Search

God-given authority

Updated: Jun 17, 2020

Mark 11:27-12:12



Jesus spoke and acted with God-given authority. He listened to the voice of the Lord and spoke the very words of God. This is the key. If you want to speak with authority, spend time with God, listening to his voice.

“It was perfectly obvious to everyone that Jesus had authority. The only question his opponents asked was where that authority came from (11:28). Jesus responded with a brilliant question about John the Baptist. He asked them whether John’s authority was from God (‘heaven’) or of ‘human origin’ (v.30). They could not answer the question because they did not want to admit it came from God (as they had not believed him) (v.31). Nor did they want to say that it came from human origin because the people recognised that John was a true prophet (v.32).”

I once heard a preacher, who believed that the supernatural gifts of the Holy Spirit ended with the apostolic age, being asked the question, ‘Is the Pentecostal movement a move of God?’ It provoked a similar response to the one in today’s passage – he could not answer the question.

To say that ‘it came from God’ would mean recognising the outpouring of the supernatural gifts of the Holy Spirit in our contemporary world. To deny that it came from God would be to deny the experience of over 600 million Christians around the world who have experienced God’s power through the Pentecostal movement.


Because Jesus’ interrogators refuse to answer his question about John the Baptist, Jesus refuses to answer their question about his authority. ‘Jesus said, “Neither will I tell you by what authority I am doing these things”’ (v.33b).

Jesus then tells a parable, which is intended to reveal the source of his authority. His opponents certainly recognise Jesus’ aim, for Mark tells us that they ‘looked for a way to arrest [Jesus] because they knew he had spoken the parable against them’ (12:12).

Jesus’ parable is about a man who ‘planted a vineyard… put a wall around it, dug a pit for the winepress and built a watchtower’ (v.1). The parable is based on Isaiah 5:1–7 in which God is the owner and his people (particularly the leaders) are the vineyard. In Jesus’ parable, the servants who are sent and killed are God’s prophets, including John the Baptist. Jesus then introduces himself into his own parable: God ‘had one left to send, a son, whom he loved. He sent him last of all, saying, “They will respect my son.”’ (Mark 12:6).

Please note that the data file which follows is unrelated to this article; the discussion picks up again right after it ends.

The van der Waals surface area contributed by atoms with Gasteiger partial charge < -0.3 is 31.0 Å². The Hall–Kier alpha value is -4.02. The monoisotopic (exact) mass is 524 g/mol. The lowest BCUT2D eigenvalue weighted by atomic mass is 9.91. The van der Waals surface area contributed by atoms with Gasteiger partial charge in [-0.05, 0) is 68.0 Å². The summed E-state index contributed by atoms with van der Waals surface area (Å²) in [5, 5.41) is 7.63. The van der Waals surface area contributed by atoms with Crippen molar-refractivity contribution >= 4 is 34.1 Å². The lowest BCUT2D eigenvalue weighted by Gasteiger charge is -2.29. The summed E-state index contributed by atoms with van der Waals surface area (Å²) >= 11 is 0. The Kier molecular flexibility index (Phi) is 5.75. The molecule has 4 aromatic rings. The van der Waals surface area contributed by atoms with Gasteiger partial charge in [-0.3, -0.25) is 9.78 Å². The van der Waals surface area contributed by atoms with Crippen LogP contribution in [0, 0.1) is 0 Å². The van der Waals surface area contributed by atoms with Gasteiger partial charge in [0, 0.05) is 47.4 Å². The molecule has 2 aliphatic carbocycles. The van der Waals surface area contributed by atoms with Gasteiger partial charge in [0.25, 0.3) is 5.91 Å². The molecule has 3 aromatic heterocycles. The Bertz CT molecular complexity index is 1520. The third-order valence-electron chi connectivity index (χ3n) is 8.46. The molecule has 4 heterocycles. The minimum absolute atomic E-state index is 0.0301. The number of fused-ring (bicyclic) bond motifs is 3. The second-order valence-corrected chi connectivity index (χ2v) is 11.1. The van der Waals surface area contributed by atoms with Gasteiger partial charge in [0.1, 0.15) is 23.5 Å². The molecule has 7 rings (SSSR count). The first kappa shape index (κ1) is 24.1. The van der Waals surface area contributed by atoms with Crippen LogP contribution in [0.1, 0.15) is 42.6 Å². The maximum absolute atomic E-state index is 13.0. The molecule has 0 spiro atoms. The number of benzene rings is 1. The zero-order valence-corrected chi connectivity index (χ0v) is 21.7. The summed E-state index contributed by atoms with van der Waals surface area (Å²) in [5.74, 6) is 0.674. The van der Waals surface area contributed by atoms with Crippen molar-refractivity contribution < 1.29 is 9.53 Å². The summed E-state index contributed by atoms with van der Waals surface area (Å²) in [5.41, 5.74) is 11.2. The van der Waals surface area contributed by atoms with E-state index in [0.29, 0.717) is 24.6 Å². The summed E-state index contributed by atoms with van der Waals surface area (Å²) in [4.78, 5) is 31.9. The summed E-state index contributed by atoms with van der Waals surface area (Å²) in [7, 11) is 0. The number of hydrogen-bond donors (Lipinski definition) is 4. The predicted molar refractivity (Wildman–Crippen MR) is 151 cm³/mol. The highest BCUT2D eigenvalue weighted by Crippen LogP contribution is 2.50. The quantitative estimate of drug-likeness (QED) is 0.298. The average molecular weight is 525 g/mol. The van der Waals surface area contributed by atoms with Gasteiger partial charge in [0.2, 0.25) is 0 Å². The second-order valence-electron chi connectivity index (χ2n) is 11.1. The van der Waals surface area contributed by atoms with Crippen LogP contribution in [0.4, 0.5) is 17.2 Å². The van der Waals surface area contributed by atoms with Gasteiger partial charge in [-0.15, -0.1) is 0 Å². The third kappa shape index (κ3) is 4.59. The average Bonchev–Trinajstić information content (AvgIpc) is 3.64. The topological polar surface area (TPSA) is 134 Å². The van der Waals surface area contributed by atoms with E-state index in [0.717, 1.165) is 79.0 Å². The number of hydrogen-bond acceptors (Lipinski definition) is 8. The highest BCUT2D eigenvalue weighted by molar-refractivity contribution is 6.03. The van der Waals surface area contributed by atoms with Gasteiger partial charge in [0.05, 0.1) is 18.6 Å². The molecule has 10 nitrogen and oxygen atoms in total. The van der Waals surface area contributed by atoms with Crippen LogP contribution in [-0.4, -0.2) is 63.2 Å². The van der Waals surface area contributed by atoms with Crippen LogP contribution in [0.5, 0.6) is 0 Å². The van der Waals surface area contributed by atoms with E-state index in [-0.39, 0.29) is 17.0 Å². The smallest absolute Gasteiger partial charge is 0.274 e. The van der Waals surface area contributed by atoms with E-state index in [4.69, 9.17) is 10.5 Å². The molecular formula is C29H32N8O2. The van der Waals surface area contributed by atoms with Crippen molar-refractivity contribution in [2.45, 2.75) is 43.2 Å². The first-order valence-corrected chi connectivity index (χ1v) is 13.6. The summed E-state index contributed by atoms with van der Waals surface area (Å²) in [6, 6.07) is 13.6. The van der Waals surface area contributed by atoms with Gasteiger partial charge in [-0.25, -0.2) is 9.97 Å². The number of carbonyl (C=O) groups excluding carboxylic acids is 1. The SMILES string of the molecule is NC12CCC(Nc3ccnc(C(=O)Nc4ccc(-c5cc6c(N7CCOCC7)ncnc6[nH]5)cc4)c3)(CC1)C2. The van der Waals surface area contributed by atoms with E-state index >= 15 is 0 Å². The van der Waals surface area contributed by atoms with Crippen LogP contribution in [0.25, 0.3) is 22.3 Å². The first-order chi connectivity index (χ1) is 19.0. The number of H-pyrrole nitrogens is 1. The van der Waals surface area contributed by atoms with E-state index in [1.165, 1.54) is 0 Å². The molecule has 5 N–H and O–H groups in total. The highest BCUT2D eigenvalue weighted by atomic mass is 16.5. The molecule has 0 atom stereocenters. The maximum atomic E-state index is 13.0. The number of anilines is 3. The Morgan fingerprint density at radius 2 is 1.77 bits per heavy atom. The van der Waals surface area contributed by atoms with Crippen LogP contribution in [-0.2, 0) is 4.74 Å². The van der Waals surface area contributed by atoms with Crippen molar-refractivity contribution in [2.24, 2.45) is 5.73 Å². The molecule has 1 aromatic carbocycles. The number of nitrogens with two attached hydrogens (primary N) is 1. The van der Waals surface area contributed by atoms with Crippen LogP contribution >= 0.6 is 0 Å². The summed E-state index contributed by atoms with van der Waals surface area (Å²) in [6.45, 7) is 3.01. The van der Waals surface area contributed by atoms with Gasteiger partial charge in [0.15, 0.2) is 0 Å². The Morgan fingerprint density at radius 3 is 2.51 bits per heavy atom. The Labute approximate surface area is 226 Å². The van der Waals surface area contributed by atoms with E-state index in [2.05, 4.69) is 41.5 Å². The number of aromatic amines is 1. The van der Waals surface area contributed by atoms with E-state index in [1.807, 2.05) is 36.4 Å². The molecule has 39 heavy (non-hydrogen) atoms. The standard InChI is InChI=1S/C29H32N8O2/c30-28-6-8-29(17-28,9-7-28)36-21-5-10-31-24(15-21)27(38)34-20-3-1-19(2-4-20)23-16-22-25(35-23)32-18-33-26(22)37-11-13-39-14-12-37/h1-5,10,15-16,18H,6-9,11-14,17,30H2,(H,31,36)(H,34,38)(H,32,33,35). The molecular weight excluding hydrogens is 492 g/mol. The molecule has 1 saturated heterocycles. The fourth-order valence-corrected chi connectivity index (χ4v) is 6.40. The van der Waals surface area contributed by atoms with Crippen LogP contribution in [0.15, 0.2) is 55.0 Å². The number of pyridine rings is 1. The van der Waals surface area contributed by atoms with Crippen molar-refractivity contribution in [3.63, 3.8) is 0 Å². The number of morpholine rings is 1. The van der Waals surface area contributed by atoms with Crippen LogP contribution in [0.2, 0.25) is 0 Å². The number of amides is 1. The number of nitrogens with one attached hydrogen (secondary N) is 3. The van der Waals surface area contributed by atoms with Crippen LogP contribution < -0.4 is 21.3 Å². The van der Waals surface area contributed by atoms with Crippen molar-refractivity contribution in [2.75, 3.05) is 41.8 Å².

Jesus shows he has a unique authority because he is the unique Son of God. There is a very clear distinction made between the unique beloved son and heir and the different servants who are sent first. Yet, with amazing foresight, Jesus declares that he, the unique Son of God, will be killed (vv.7–8).

He then explains that the leadership of God’s people will be transferred to a new leadership (the early leaders of the church) with Jesus as their cornerstone: ‘The stone the builders rejected [that] has become the cornerstone’ (v.10; see also Psalm 118:22).

The unique Son of God has unique authority as the unique cornerstone of God’s people. Listen to him and you too will speak with the authority that derives from his authority.

Lord, thank you that you are the unique Son of God who spoke with the authority of God himself. Help me to walk in a close relationship with you, hear your voice and speak your words with authority.


2 views0 comments

Recent Posts

See All